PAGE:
“Well, it’s not our cart,” she says.
I try to imagine a world, a perspective, in which this is a problem. I wonder what it’s like to be her, to look at that cart and see it as an obstacle, rather than something so trivial as to go unnoticed. Maybe I’m the crazy one, over-generalizing as mathematicians are wont to do, thinking that the general case of grocery cart can be combined with the general case of grocery checkout lane. Maybe I’m the one in the wrong, treating all grocery stores and grocery carts as equal, when here is a specific case: an individual life to whom her individual place of employment matters.
The last of the groceries go through, and we chat the usual checkout chatter, about non-cart-related things. A bagger arrives and helps put stuff in one bag while I do the other. The checkout lady wanders off.
“You know,” the bagger says, “this isn’t our cart.”
“Yeah, it was just outside the door and I took it without noticing,” I reply, still wondering why the hell anyone cares.
“I know, I saw you,” he says. “Have room for this?” he hands me the half-gallon of milk, a bottom-of-the-bag item, and I glance over to see his bag is almost completely and optimally packed to the brim.
“Yeah, got a spot right here,” I say, slipping the milk down to the bottom of my comparatively sloppy bag.
“You see, this cart has a lower carriage…” he begins, and starts detailing the differences between this cart and their official supermarket-owned carts.
I suddenly have a vision of carts as he sees them. He is an expert. He knows carts in a way I never will. I imagine him efficiently locating and gathering this store’s carts from the parking lot, knowing them instantly even from blurry far-off silhouettes in the dark and the rain, knowing them by the feel of how they roll and turn, knowing which store a shopper is coming from even when he’s facing away because he knows the sound. I imagine him seeing me take this foreign cart and pushing it through the store gathering groceries and all he can see is the glaring wrongness of the cart, so obviously different, wondering: how can I possibly not notice?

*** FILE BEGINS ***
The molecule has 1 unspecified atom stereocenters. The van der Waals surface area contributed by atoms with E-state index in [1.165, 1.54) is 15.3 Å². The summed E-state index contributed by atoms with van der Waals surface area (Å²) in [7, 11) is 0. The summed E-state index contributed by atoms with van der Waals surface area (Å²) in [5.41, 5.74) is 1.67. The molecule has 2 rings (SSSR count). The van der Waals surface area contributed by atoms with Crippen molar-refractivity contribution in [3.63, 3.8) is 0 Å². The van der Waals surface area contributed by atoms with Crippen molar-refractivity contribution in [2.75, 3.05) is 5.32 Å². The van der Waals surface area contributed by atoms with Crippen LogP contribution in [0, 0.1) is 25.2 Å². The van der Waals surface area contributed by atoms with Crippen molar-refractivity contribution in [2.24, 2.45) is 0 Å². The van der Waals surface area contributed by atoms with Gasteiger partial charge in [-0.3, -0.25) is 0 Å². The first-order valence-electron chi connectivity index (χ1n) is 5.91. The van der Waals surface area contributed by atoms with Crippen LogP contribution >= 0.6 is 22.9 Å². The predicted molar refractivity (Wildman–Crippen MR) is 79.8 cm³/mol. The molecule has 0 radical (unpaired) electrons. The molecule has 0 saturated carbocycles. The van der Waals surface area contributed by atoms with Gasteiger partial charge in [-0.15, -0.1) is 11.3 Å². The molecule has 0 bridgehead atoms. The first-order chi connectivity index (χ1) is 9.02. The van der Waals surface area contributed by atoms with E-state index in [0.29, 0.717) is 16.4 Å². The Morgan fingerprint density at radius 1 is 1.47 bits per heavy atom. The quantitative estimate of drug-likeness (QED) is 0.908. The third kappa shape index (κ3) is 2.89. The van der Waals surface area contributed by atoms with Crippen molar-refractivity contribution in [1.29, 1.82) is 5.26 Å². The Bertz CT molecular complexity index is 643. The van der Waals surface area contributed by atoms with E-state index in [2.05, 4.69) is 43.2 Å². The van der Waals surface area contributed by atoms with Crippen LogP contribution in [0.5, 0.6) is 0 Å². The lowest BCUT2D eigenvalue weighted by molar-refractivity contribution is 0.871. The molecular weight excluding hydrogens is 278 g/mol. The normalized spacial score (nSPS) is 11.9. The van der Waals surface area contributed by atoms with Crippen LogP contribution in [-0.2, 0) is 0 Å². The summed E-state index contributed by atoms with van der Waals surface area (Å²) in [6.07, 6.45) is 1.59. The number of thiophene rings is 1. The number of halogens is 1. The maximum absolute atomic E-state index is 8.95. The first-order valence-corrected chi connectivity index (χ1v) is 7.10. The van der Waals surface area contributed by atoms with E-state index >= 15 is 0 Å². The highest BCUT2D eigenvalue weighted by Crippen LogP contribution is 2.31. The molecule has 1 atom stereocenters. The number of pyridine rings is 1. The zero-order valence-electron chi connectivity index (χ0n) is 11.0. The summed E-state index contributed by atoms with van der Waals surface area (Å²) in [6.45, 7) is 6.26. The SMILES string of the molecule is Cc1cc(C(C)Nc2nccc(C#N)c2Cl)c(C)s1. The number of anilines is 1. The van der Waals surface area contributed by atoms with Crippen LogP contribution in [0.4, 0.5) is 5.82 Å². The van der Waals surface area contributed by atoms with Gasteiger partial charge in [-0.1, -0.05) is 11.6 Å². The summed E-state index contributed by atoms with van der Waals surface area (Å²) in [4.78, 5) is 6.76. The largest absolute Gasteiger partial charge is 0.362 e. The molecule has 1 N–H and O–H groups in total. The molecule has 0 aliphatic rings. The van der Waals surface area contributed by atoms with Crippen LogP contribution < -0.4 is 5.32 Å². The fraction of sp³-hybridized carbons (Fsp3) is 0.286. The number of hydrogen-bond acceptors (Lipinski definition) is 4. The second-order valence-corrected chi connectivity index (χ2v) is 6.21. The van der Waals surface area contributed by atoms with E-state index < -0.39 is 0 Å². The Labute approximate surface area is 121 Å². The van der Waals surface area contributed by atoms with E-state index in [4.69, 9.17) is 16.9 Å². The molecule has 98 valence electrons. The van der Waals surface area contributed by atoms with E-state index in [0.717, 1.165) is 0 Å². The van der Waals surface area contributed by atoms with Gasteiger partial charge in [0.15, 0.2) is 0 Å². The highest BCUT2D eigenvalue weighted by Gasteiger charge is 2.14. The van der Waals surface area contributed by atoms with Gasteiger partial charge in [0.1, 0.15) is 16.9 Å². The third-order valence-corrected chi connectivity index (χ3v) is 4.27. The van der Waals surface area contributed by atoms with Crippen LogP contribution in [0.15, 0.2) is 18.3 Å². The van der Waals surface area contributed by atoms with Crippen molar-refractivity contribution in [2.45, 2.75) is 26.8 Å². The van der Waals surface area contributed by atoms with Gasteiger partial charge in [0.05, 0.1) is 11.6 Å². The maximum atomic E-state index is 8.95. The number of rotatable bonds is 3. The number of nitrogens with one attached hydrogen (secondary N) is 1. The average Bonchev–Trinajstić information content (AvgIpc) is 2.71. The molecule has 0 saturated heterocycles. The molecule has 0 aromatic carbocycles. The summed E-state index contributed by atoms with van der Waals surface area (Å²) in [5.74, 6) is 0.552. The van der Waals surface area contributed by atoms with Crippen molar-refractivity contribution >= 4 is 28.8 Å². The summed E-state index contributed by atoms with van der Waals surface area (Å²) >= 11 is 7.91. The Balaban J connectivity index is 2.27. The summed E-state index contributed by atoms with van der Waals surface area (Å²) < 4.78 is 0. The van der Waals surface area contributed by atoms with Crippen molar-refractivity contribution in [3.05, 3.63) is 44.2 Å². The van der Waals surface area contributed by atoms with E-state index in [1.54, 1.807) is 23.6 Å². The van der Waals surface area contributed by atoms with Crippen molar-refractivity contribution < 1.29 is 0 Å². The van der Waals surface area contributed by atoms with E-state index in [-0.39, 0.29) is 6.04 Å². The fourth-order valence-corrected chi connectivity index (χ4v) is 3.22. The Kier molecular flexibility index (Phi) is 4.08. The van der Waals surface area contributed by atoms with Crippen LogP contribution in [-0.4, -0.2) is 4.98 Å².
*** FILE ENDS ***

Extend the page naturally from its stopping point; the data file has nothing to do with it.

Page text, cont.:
How can I go through this little portion of my life ignorantly dismissing what is so plain and clear to everyone around me?
I leave, and they seem glad to be rid of me, and the cart. If you don’t hear from me again, I’ve probably been arrested for accidentally driving my groceries home in some random person’s car.
One of my favourite things to type in Dvorak is “sentences.” It flows so smooth across the keyboard in gentle little waves, sentences, sentences, se, nte, nce, s.
I also like “authorial intent.” I like anything with “intent.” int, ent, int, ent, ant. unto intent ants.
"change" is good. "thunderous change" swirls around at the tip of my fingers.
It is so nice to type “these things.”
I delight in sliding down from g to h as in “a sigh.” How delicious it is to say “yum,” “to act,” “to spurn,” “to laugh at ghouls,” to write “journals.”
I cannot resist “impulse.”
I love how if you curl your finger under in a smooth flick from h to m it wants to stay there, stuck, indecisive.
I drum my fingers for “the nth time.” nth, nth, nth, nth.
By drumming my fingers I make “this oeuvre,” “a deft manoeuvre.”
How daring to say “yikes” with a three-letter swipe that would be impossible on all but the gentlest laptop keyboard!
How absolutely divine is “ductwork,” or “puja!” Ah puja, a word shaped like an arrow, three keys fall beneath a single stroke of my left index finger, punctuated by that final counterbalancing a. I could write you daily and be happier for it.
Did you ever worry that your socks might be ghosts? In this authoritative video, I share 5 reasons socks CANNOT be ghosts, because you deserve the truth.
1. The Title
2. The Drawings